Detention of Bahraini refugee in Thailand highlights Gulf state Interpol abuse
Detained in Dubai CEO Radha Stirling released the following statement on the detention and potential extradition of Bahraini national Hakeem Ali Mohamed Ali AlAraib:
"Hakeem Ali Mohamed Ali AlAraib was granted political asylum in Australia last year following a thorough investigation into his claims of political persecution in his home country of Bahrain; yet today Mr AlAraib is being detained in Thailand because Bahrain is seeking his extradition. This politically motivated request should have been immediately refused by Interpol; Mr Alaraib has already suffered torture at the hands of Bahraini authorities in 2012, and there is no question that he would face similar, or worse treatment if Thailand cedes to the extradition request. We urge the Australian government to urgently intervene on Mr AlAraib’s behalf and secure his release.
This case serves to highlight what has become habitual abuse of the Interpol system by Gulf countries; and more broadly, it reveals severe systemic flaws in the way Interpol operates. Both Qatar and the UAE have repeatedly misused the international policing organisation as an instrument for debt collection, though private financial disputes fall well beyond Interpol’s mandate.
Red Notices are issued upon request, apparently without the slightest examination into the validity of the rationales for those requests. Red Notices can be challenged, and their removal can be sought through official channels; but this can be an expensive and lengthy process, during which individuals are forced to cope with the often devastating ramifications of an Interpol listing. They may find themselves wrongfully detained and subjected to extradition proceedings, as in the case of Mr AlAraib.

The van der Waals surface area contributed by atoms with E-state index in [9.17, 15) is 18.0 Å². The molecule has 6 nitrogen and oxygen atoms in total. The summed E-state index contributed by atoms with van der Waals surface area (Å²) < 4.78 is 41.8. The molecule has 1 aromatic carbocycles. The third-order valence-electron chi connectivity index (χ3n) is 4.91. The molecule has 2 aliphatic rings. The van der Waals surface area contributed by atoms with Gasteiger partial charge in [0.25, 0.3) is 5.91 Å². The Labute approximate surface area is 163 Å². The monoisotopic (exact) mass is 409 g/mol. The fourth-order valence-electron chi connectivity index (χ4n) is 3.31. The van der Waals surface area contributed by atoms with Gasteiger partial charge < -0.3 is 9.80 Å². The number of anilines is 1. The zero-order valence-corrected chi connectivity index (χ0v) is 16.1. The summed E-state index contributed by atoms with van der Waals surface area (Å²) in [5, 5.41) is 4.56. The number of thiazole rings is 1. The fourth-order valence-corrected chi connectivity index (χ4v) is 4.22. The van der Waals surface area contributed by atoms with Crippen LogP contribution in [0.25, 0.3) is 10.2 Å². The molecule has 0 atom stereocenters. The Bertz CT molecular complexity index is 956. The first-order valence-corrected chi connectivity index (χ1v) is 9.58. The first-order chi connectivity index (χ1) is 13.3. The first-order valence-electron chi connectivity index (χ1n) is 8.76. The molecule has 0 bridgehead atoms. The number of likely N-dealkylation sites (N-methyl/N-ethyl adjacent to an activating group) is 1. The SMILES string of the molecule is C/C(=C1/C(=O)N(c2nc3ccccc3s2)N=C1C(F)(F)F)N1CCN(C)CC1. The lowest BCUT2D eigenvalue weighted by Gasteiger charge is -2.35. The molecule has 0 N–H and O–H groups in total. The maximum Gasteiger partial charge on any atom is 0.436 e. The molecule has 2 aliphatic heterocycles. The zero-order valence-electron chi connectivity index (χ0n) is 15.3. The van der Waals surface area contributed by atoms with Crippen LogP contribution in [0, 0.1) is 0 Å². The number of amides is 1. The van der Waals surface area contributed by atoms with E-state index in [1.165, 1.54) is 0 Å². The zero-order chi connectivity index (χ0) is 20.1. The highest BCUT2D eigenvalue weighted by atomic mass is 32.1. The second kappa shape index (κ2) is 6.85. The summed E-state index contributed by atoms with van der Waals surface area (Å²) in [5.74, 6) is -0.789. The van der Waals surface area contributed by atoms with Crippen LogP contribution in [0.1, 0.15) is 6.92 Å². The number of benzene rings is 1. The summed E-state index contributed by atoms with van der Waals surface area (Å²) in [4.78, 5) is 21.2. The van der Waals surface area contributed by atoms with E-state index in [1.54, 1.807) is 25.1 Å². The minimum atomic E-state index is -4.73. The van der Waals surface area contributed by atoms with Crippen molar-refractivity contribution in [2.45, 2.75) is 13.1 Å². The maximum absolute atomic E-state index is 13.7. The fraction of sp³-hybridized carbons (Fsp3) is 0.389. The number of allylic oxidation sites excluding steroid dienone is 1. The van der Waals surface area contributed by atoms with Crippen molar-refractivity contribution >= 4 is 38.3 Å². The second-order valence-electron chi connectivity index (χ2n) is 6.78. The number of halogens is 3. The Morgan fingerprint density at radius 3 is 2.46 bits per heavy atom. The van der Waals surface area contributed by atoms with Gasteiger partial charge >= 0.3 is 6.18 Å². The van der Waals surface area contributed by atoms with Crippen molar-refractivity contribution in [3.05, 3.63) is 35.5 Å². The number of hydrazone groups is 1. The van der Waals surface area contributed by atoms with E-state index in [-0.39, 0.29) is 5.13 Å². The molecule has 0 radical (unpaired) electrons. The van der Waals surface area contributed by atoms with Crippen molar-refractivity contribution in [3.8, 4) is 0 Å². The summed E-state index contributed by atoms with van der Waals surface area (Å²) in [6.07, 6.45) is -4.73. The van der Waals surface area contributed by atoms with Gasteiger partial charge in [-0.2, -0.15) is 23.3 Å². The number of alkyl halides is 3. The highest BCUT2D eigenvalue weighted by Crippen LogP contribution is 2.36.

The lack of due diligence and transparency in the Interpol system is extremely problematic. One cannot help but question the correlation between the UAE’s persistent and unchecked abuse of Interpol and the fact that the UAE contributed around $54 million to Interpol in 2017; more than every other contributor combined. When the organisation’s highest donor is also the most prolific abuser of the system, without a transparent evaluation of Interpol’s processes, it can only appear to outside observers that Interpol provides unquestioning service to the highest bidder.
We have dealt with innumerable cases of individuals wrongly reported to Interpol by the UAE, Qatar, Saudi Arabia, and now Bahrain. We are currently representing two British clients; one facing extradition to the UAE over a single bounced cheque of an insignificant amount; the other being sought by Qatar over a similar issue
While it may seem that bounced cheque or debt cases are less egregious examples of the Gulf states’ misuse of Interpol than the situation of Mr AlAraib, it should be remembered that at this moment Australian Joseph Sarlak and Briton Jonathan Nash are serving life sentences in a Doha prison for returned cheques. The same fate could easily await anyone else handed over to the custody of Qatar, the UAE, or other Gulf nations through extradition.
Thailand should release Mr AlAraib immediately and dismiss the extradition request, and of course, Interpol should remov